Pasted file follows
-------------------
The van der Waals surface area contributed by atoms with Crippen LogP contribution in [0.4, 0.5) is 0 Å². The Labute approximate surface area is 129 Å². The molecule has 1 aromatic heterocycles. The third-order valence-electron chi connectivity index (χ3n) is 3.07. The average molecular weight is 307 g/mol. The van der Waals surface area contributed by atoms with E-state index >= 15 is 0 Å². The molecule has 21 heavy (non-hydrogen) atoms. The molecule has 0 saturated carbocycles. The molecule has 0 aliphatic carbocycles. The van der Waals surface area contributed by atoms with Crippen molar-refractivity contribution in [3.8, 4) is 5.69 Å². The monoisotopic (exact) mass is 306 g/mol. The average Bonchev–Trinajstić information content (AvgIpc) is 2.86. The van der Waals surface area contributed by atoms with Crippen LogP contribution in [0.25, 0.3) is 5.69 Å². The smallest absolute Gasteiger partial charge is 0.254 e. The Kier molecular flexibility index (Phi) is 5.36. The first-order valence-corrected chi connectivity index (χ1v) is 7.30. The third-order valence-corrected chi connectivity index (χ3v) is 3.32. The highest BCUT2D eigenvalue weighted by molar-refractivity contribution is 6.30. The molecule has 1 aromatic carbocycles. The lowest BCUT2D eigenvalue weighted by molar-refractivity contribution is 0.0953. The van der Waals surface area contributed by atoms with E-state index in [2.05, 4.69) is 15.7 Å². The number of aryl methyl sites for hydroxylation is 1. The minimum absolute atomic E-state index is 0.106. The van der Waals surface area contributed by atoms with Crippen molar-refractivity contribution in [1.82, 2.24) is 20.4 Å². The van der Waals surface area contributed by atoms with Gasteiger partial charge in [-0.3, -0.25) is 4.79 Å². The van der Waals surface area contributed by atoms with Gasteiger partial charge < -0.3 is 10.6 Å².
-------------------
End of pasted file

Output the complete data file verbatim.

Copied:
The van der Waals surface area contributed by atoms with Crippen LogP contribution in [0.4, 0.5) is 0 Å². The Labute approximate surface area is 129 Å². The molecule has 1 aromatic heterocycles. The third-order valence-electron chi connectivity index (χ3n) is 3.07. The average molecular weight is 307 g/mol. The van der Waals surface area contributed by atoms with E-state index >= 15 is 0 Å². The molecule has 21 heavy (non-hydrogen) atoms. The molecule has 0 saturated carbocycles. The molecule has 0 aliphatic carbocycles. The van der Waals surface area contributed by atoms with Crippen molar-refractivity contribution in [3.8, 4) is 5.69 Å². The monoisotopic (exact) mass is 306 g/mol. The average Bonchev–Trinajstić information content (AvgIpc) is 2.86. The van der Waals surface area contributed by atoms with Crippen LogP contribution in [0.25, 0.3) is 5.69 Å². The smallest absolute Gasteiger partial charge is 0.254 e. The Kier molecular flexibility index (Phi) is 5.36. The first-order valence-corrected chi connectivity index (χ1v) is 7.30. The third-order valence-corrected chi connectivity index (χ3v) is 3.32. The highest BCUT2D eigenvalue weighted by molar-refractivity contribution is 6.30. The molecule has 1 aromatic carbocycles. The lowest BCUT2D eigenvalue weighted by molar-refractivity contribution is 0.0953. The van der Waals surface area contributed by atoms with E-state index in [2.05, 4.69) is 15.7 Å². The number of aryl methyl sites for hydroxylation is 1. The minimum absolute atomic E-state index is 0.106. The van der Waals surface area contributed by atoms with Crippen molar-refractivity contribution in [1.82, 2.24) is 20.4 Å². The van der Waals surface area contributed by atoms with Gasteiger partial charge in [-0.3, -0.25) is 4.79 Å². The van der Waals surface area contributed by atoms with Gasteiger partial charge < -0.3 is 10.6 Å².